Two heads are better than one – these movies sure seem to think so. Twins have been an object of fascination and amusement since the beginning of humanity. There’s always been an air of intrigue around how twins function as two parts of one split zygote. Some say they even possess psychic abilities and can sense when the other is in danger. Only a twin knows the truth in this for sure, but what we do know is that twins usually mean double the pleasure, double the fun (“double the flavor with Double Mint gum”) at least where chewing gum and beer commercials depict. At any rate, no set of twins are alike; nor are they alike amongst themselves in spite of appearance or birthdays. Here are ten of the best doppelgängers to show up in film, and then show up again.
Not a movie about twins, but a boy played by a pair of twins who can now be seen in a bigger, teenager form on the Disney Channel as Zach and Cody. It begs the question why it takes two twins to play one character, considering the cost of one child actor, let alone the chance that a misplaced freckle might move around freely between scenes. The same question applies to why two Olsen twins needed to play one Michelle from Full House. Maybe the answer is sibling rivalry. Or so each has an equal opportunity to grow up completely screwed-up.
In this movie about unlikely twins, one being a gentler, smarter version of Mr. Universe. The other, Danny Devito, a border-line midget with an attitude. Therein lies the comedy of “twins” separated at birth who find each other and prove that not all twins have to be identical. Or share any ostensible DNA.
Seeing two girls, who were supposedly hacked up by their demented father, wearing the same blue dress speaking in an inseparable, flat-toned harmony is a perfect reason to high-tail it in a big wheel. This movie creates a chicken-and-egg scenario where it becomes uncertain whether twins make this movie so creepy, or does this movie make twins look creepy. Never again will a meiosis cycle instill so much fear.
Albino with trench-coats and dread-locks to match, the twins from the first Matrix sequel make an interesting addition to the villain line-up. While Agent Smith can replicate himself, dodge bullets, and even enter the real world, the twins can turn translucent and float through objects like true ghosts. An unfortunate situation when dealing with a high speed car chase, obligatory or otherwise. They are played by real-life twins Neil and Adrian Rayment.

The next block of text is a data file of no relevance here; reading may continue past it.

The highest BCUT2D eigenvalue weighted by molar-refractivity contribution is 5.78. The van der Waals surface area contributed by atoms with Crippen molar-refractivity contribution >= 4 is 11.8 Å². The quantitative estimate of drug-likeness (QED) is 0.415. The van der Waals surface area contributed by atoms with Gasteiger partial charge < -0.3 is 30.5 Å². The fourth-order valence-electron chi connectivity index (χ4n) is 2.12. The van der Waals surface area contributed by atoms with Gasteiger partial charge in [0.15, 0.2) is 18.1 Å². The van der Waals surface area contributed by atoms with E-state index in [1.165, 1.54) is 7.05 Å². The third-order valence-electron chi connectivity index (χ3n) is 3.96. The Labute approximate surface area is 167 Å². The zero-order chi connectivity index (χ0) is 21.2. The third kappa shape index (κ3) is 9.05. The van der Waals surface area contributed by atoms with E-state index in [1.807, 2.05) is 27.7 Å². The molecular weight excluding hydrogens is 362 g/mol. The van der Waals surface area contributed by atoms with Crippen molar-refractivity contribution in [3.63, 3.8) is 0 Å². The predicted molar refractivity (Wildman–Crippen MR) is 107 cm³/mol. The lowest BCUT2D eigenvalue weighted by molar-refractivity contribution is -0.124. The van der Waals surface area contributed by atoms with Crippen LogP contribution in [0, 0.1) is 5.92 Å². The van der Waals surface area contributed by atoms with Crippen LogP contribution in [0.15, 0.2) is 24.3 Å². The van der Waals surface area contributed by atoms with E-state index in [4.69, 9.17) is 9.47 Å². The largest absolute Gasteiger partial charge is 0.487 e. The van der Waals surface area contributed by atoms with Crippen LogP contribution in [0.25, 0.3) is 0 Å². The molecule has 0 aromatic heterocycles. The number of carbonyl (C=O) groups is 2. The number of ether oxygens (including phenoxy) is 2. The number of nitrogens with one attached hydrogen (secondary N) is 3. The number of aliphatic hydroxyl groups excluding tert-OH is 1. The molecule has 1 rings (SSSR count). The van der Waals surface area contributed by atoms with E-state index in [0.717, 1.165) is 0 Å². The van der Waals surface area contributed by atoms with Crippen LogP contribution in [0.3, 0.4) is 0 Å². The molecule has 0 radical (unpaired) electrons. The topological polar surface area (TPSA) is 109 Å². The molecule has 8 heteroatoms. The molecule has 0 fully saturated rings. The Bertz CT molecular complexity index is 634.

These devious red-headed Brits make for the Potter franchise’s best source of comic relief – then again the whole Weasley family seem to exist for that job. Played by James and Oliver Phelps, these doppel-gingers offer the slyness and elusive trouble-maker status which their cravenly brother lacks, spine notwithstanding. They specialize in pranks, even make their own magical joke paraphernalia, and often take the lead when a storyline calls for rebellion and/or tomfoolery.
Siamese counts. Matt Damon and Greg Kinear play the literally inseparable brothers who act more like twins then they look. They are completely dynamic grill cooks at their Martha’s Vineyard burger joint, like acrobats with spatulas and ketchup dispensers. They also share a liver which punishes Damon’s character, who posses the smaller half, when Walt (Kinnear) feels like celebrating. Whatever body parts they do share, they split when it comes to personal interests: Walt is a gosh-golly sort of actor, Bob hyperventilates (as he is prone to panic attacks). Two halves of yin-yang are what this conjoined pair really are.
A remake of an older classic, this film casts heartthrob-era Leonardo DiCaprio as twins in polar opposite circumstance. One is a decadent, heartless king, while the other is locked cruelly in a dungeon within the eponymous iron mask, until he is freed by the Three Musketeers and replaced by the formerly fortunate former. This movie was a high point for DiCaprio who, in spite of his part in the wishy-washy romance-drenched Titanic, would go on to work with such greats as Martin Scorcese, Steven Spielberg, Sam Mendes and Christopher Nolan in the most substantial and enviable of lead roles.
What’s better than one snobbish Harvard jock? A twin to mirror his cry-babying when Mark Zuckerberg runs away with his idea for a Social Network. The twins, actually played by one actor, Armie Hammer, play off each other fantastically as one cools down the other’s blowout. It’s fun to watch the two eat it in the movie, but more so in real life as they continually fail to win a suit against Zuckerberg for his Facebook.
Michael J. Fox pulls an Eddie Murphy in the second Back to the Future as he plays the time-traveling teenager Marty McFly, Marty’s older, wrinkly future-self, and his future-son Marty Jr. The doppelgänger moment happens when he switches places with this cowardly, identical son to face future-Biff to whom he reassures “no one calls me chicken.” A lot of paradoxes happen, but comedy lies in how he tip-toes, or hover boards, around them without erasing his own existence.
Number one doppelgänger award goes to Nic Cage in the last movie he ever made as an ACTOR. And as a quasi-brilliant one. He plays twins as genius screenwriter Charlie Kaufman (who actually wrote the movie’s screenplay) and his daft, yet confident brother Donald. What ensues is hilarious interplay between the two, a spectacle as one actor carries on a scene with himself. And he does this throughout the whole movie. Seeing as he really had his work cut out for him, you’d imagine that Cage got paid for double-time. Which is no rare feat for a man who cranks out a new movie seemingly every week.